Have you seen them yet? The ads for this new wonder-product called “radiant barriers.” It looks a lot like tin foil. And, it actually is essentially silver-coated foil. The idea is this: You wrap the underside of your roof with this stuff and it bounces back radiant type heat created by heat sources (such as the sun, or your home heating system), thus creating a more efficiently heated and cooled home.
This technology has been shown to work pretty well in warm, Southern climates, when attached to the bottom side of the roof sheathing. The statistics for our geography, however, are not as persuasive. Installed in the Chicago area, in the location manufacturers suggest, the true results are very disappointing.
So, what is my beef with radiant barriers? My issue is this:
1) Homeowner often neglect insulation. By providing a sense that the radiant barrier alone is enough, homeowners often avoid investing in the tried-and-true value rewards of sufficient insulation.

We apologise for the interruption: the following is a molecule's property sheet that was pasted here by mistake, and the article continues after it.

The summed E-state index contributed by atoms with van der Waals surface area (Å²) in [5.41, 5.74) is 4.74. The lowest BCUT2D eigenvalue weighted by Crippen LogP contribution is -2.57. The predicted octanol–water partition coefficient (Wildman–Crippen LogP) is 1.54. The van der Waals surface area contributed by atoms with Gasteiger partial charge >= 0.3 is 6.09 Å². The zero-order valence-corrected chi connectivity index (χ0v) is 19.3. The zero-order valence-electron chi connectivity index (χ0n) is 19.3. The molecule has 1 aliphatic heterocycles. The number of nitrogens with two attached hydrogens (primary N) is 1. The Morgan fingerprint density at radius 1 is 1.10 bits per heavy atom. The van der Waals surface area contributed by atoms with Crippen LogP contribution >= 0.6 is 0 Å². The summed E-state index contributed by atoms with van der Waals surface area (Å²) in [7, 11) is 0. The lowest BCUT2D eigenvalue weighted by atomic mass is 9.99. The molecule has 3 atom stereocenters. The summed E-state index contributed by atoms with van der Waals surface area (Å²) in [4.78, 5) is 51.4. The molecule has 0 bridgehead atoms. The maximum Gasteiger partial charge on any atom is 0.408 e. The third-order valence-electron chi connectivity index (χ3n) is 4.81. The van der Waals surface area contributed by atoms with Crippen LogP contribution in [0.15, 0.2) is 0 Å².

2) Costly correction. When installed, as they often are, over the attic insulation it makes adding insulation later a difficult decision. If you lay insulation over the barrier, the small holes in the barrier can get clogged causing it to trap moisture. Very bad. If you pull up the barrier it will add to the cost of insulating the area and ruin the radiant barrier material.
3) It does not work. Even when installed properly, it just will not give you the savings for your Chicago area home. The Department of Energy states radiant barriers can save 5-10% in warm, sunny climates. Warm and sunny all year around, that is. Sound like Chicago to you?
So why are people buying it?
The firms I have heard of have very convincing marketing. They show a heat lamp with and without the barrier and what temperature it reflects. A heat lamp produces a different type of heat than your home furnace or boiler, more apt to be reflected by radiant barriers.
They guarantee savings. If you track your energy costs and don’t get a certain size savings they will give you money back. I’d be tempted to be convinced. But the amount they return is still quite a bit less than you have spent. I’d bet they still make money on the deal. Also, I think they bank on the fact that few people will take the time to track their savings and contact them is under performing.
If you want to save energy, go for the low-hanging fruit first. Get an energy audit from a
reputable firm (RESNET or BPI Certified). Install the suggested improvements. If you still want more savings and are not concerned with payback, consider alternative energy or get a radiant barrier installed on the bottom side of the roof sheathing, and know you will get a little savings during the summer months only.